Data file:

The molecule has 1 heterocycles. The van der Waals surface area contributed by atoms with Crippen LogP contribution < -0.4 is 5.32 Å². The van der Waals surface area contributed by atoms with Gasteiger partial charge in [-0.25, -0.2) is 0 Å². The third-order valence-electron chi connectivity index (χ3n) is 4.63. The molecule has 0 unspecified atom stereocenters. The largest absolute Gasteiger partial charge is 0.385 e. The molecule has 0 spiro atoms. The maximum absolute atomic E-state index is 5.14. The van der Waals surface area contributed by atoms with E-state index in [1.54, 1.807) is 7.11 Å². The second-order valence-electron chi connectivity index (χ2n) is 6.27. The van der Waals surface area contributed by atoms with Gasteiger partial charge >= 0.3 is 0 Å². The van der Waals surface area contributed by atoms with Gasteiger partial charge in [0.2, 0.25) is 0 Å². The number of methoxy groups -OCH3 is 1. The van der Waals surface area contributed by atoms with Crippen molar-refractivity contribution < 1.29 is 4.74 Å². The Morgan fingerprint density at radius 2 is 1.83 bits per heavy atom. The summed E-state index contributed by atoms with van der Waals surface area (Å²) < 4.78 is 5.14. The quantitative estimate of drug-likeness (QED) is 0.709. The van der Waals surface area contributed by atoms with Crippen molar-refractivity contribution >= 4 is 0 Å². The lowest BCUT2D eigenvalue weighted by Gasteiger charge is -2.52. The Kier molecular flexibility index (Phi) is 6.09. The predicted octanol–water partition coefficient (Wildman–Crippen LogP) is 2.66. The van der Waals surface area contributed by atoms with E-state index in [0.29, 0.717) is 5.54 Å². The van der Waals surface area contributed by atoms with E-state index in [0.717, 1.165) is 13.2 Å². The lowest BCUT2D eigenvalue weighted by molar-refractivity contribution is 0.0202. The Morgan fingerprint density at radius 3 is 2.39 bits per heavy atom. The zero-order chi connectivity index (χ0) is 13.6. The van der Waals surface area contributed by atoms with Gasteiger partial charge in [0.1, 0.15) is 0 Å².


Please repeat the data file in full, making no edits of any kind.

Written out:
The molecule has 1 heterocycles. The van der Waals surface area contributed by atoms with Crippen LogP contribution < -0.4 is 5.32 Å². The van der Waals surface area contributed by atoms with Gasteiger partial charge in [-0.25, -0.2) is 0 Å². The third-order valence-electron chi connectivity index (χ3n) is 4.63. The molecule has 0 unspecified atom stereocenters. The largest absolute Gasteiger partial charge is 0.385 e. The molecule has 0 spiro atoms. The maximum absolute atomic E-state index is 5.14. The van der Waals surface area contributed by atoms with E-state index in [1.54, 1.807) is 7.11 Å². The second-order valence-electron chi connectivity index (χ2n) is 6.27. The van der Waals surface area contributed by atoms with Gasteiger partial charge >= 0.3 is 0 Å². The van der Waals surface area contributed by atoms with Gasteiger partial charge in [0.2, 0.25) is 0 Å². The number of methoxy groups -OCH3 is 1. The van der Waals surface area contributed by atoms with Crippen molar-refractivity contribution < 1.29 is 4.74 Å². The Morgan fingerprint density at radius 2 is 1.83 bits per heavy atom. The summed E-state index contributed by atoms with van der Waals surface area (Å²) < 4.78 is 5.14. The quantitative estimate of drug-likeness (QED) is 0.709. The van der Waals surface area contributed by atoms with Crippen molar-refractivity contribution >= 4 is 0 Å². The lowest BCUT2D eigenvalue weighted by Gasteiger charge is -2.52. The Kier molecular flexibility index (Phi) is 6.09. The predicted octanol–water partition coefficient (Wildman–Crippen LogP) is 2.66. The van der Waals surface area contributed by atoms with E-state index in [0.29, 0.717) is 5.54 Å². The van der Waals surface area contributed by atoms with E-state index in [0.717, 1.165) is 13.2 Å². The lowest BCUT2D eigenvalue weighted by molar-refractivity contribution is 0.0202. The Morgan fingerprint density at radius 3 is 2.39 bits per heavy atom. The zero-order chi connectivity index (χ0) is 13.6. The van der Waals surface area contributed by atoms with Gasteiger partial charge in [0.1, 0.15) is 0 Å².